Susan Beal is absolutely having a moment. One here in Portland and one on a much larger stage. She’s got her hands in all sorts of creative projects–Designer Fat Quarter Bundles at Bolt, Quilts for Quake Survivors with Daniela, and all on the heals of her latest creation, Modern Log Cabin Quilting. This is a stellar compilation of quilts, projects, history, inspiration, and instruction. Certainly a little something for every quilter or sewist with a desire to explore the timeless art of quilting.
I was excited to ask Susan some questions and get to know her life and process a little better.
How did you first learn to sew? Who taught you?
I have always loved hand-sewing and used to cross-stitch, embroider, and make doll clothes as a little girl, but I didn’t learn to sew on a machine until I was 26 years old. I had just found a pretty turquoise 1960s Singer at a thrift store at the coast and got it tuned up, and my best friend Fiona came out to visit me in Portland and taught me how to sew in a week. At the beginning of the visit, I couldn’t imagine how you could possibly thread a machine without help, and at the end of the week, thanks to her, I had made a shift dress with a zipper, a messenger bag, an apron with a pocket with rick-rack on it, and about six different pillows. It was like finding new superpowers overnight!
Being from the south, all of the women in my family were hand quilters. Were your family quilters and sewists? If they were, how has that legacy affected your pursuits?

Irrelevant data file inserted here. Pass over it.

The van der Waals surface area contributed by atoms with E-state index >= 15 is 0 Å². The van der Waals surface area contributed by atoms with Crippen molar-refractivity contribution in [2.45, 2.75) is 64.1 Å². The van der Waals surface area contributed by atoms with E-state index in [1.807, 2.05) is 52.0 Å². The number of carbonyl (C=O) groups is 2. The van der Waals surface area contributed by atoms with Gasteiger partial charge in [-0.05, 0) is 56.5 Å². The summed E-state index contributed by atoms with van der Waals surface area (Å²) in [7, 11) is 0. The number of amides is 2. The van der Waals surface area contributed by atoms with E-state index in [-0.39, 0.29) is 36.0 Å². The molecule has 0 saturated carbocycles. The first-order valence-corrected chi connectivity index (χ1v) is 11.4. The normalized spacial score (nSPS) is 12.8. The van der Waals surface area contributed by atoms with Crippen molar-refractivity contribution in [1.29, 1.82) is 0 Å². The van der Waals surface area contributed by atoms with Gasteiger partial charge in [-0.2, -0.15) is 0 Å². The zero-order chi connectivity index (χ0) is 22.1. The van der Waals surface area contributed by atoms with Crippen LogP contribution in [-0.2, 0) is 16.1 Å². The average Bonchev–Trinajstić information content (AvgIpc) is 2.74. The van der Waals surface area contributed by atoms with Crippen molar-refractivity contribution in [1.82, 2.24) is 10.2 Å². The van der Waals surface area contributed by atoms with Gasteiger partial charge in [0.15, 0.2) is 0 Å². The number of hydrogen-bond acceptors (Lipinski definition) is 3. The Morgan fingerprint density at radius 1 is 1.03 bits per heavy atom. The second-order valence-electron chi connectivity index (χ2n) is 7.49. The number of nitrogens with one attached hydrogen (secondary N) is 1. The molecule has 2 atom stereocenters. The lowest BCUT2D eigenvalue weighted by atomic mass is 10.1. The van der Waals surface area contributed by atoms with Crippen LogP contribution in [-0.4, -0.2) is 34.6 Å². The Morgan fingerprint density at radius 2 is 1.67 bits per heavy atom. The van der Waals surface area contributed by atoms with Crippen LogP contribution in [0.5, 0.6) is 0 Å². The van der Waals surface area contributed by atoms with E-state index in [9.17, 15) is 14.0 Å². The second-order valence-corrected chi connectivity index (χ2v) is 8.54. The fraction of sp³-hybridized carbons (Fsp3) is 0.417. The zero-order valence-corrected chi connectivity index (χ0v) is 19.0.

I’m from the South too, actually! Both my grandmothers sewed beautifully and I wish I had been able to learn from them, but they passed away before I was really old enough to get started. I have a little corduroy bag my MeeMee made in my craft basket, and some very precious wrap skirts and dresses that my other grandmother made for me and my mom (which my daughter Pearl and I wear all the time now) and those are my treasures, but I never got a real lesson until Fiona came to visit and changed my whole life. We do have some antique family quilts that I love, all at my mom’s house. I wish I knew who made each of them, but they’re not signed or labeled, and they’re about two or three generations too far back to know for sure (late 1800s/very early 1900s by the looks of the fabrics – one is a show quilt in silks and velvets that I can totally picture in the front parlor). I do have a baby quilt that one of my grandmother’s friends from church made for me – it’s a sweet Trip Around the World pattern that I love. Growing up with these lovely things, even if I didn’t learn how to make them myself until later, was a huge gift in my life.